Iran’s Revolutionary Guard vows 'no mercy for rioters' as fate of morality police unclear

Attorney general hints that unit responsible for enforcing dress codes is being disbanded, after role in sparking months of protests

An Iranian policewoman looks out from a police vehicle before the start of a crackdown to enforce Islamic dress code in Tehran. AFP
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Iran's Islamic Revolutionary Guard Corps said on Monday that security forces would show no mercy towards “rioters, thugs and terrorists”.

The IRGC praised Iran's judiciary for its response to continuing protests and encouraged it to swiftly and decisively issue judgments for defendants accused of “crimes against the security of the nation and Islam”.

Its threat came as the status of the country's morality police remained unclear, after an official suggested at the weekend that the unit, whose recent conduct triggered months of protests, was being shut down.

Iran's attorney general had hinted that the operations of the morality police, known as the Gasht-e-Ershad, had been suspended and said there would be a review of dress code enforcement, which forms a major part of the unit's duties.

When asked on Sunday to clarify whether the morality police remained operational, Iranian Foreign Minister Hossein Amirabdollahian did not give a direct answer.

On Monday, a US State Department spokesperson said they would not comment on “vague reports” that the force had been disbanded.

“Nothing we have seen suggests Iran’s leadership is improving its treatment of women and girls or ceasing the violence it inflicts on peaceful protesters,” an official said.

“The people of Iran should be able to peacefully express themselves however they wish, free from intimidation and violence.”

“Be sure that in Iran, within the framework of democracy and freedom, which very clearly exists in Iran, everything is going very well,” Mr Amirabdollahian said during a visit to the Serbian capital of Belgrade.

The morality police arrested an Iranian-Kurdish woman, Mahsa Amini, 22, in September after accusing her of breaching the country's strict dress code for women. She subsequently died in their custody, triggering the current protests.

A woman walks past a mural in the Iranian capital, Tehran. AFP

As of Monday morning, there was no confirmation of the suspension of operations from Iran’s Interior Ministry, which is in charge of the morality police.

State media said that neither Attorney General Mohammad Montazeri nor the judiciary branch of government, which he works for, were responsible for overseeing the force.

Iranian analysts and activists were quick to voice scepticism at reports that Tehran had abolished the force, with some describing it as a ploy by the regime in response to calls for three days of protests from Monday to mark Iran's National Student Day on Wednesday.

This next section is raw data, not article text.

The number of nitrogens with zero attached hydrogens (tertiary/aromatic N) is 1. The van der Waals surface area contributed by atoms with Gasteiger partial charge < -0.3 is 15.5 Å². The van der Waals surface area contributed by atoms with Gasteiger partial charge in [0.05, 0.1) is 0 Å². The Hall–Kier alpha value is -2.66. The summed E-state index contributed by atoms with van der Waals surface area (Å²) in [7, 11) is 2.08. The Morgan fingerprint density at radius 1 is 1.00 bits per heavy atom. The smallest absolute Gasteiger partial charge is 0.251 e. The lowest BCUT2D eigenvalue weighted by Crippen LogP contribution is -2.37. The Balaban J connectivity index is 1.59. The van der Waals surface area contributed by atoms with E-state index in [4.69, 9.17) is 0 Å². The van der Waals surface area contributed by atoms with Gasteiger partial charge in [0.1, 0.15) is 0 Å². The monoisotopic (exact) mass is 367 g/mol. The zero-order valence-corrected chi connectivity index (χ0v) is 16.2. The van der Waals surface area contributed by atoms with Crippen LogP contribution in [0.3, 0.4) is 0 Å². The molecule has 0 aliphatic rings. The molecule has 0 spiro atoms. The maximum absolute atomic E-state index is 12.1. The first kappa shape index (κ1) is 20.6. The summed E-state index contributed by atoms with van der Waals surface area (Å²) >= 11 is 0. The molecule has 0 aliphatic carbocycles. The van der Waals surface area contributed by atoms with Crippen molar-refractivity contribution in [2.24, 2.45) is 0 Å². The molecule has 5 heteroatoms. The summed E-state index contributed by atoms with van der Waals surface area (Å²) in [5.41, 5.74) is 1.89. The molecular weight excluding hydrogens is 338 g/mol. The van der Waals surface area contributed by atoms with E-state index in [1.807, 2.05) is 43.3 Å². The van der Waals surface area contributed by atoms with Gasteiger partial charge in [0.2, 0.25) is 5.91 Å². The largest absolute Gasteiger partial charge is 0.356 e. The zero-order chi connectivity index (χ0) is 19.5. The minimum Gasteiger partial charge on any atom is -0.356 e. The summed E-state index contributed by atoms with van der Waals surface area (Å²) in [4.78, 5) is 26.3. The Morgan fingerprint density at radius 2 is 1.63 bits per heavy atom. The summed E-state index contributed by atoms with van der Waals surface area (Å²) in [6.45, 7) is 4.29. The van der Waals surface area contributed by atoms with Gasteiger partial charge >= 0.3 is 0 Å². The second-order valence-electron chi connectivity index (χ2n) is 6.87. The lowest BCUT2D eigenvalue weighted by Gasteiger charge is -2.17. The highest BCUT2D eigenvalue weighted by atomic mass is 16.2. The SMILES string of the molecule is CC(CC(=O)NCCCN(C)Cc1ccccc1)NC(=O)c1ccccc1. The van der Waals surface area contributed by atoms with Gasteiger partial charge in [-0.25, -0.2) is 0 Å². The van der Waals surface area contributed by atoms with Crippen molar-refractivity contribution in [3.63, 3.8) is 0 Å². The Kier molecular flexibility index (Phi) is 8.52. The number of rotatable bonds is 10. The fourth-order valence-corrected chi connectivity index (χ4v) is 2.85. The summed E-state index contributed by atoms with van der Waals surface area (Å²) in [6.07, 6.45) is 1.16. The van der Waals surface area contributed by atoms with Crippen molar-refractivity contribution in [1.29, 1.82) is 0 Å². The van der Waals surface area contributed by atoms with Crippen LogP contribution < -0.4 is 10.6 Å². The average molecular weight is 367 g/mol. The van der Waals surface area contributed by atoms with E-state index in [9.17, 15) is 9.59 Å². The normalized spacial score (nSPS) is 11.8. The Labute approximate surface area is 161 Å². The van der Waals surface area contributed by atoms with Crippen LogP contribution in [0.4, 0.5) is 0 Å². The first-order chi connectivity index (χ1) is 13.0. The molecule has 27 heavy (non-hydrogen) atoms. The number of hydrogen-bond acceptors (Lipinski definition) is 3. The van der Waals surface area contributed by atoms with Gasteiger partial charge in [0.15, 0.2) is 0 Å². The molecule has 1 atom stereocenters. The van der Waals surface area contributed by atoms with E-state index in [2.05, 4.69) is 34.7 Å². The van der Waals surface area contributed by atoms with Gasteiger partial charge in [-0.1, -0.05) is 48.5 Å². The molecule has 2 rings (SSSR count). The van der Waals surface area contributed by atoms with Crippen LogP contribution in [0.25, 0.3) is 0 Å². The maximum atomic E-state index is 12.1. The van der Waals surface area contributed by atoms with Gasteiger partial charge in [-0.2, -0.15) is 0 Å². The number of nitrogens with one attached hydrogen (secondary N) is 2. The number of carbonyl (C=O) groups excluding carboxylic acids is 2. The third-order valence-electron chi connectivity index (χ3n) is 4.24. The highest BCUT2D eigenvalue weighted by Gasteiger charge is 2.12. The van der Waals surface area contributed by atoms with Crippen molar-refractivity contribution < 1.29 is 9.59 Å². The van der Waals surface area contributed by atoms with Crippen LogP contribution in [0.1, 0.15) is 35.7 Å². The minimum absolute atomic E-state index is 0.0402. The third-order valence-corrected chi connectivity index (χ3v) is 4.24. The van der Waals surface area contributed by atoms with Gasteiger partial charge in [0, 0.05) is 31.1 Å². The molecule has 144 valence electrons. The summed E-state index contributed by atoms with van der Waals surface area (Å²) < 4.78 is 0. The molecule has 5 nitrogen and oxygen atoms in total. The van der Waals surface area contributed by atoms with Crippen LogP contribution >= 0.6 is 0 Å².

“Reports that [Iranian supreme leader Ayatollah Ali] Khamenei’s regime has abolished the 'morality police' are fake news (even regime now denies it),” Kasra Aarabi, the Iran programme lead at the Tony Blair Institute for Global Change, said on Twitter.

“This [disinformation] was propagated today to distract media attention from the 3 days of major protests in Iran, which begin tomorrow. Why did mainstream media ignore this context?”

Hannah Neumann, chairwoman of the European Parliament’s delegation for relations with the Arab Peninsula, dismissed the reports on Sunday.

“Iranian regime announcing the end of 'morality police' is a PR [public relations] stunt. Executions, arbitrary detention and rape are the sad reality, also today. So, I hope the latter will make it into our main news channels every day,” Ms Neumann tweeted.

The Gasht-e-Ershad, Iranian for “guidance patrol”, is a unit of the country's police force that was created under former hardline president Mahmoud Ahmadinejad.

Iran has been gripped by anti-government protests since Ms Amini's death on September 16.

On the same day that Mr Montazeri’s suggested Tehran had suspended the operations of the morality police, hardline Parliament Speaker Mohammad Ghalibaf rejected calls by reformists and protesters to change the constitution to relax the country’s strict dress codes.

“We have no valid document other than the constitution in the country. In the discussions for a new governance, our focus should be on implementing the constitution and not on changing its provisions,” Mr Ghalibaf said on Saturday.

To amend Iran's constitution, a referendum must be organised if backed by two thirds of legislators in parliament or if the supreme leader requests it.

A referendum can be held on any issue except on the country's “non-revisable principles” such as the official religion of the state.

Updated: December 05, 2022, 2:32 PM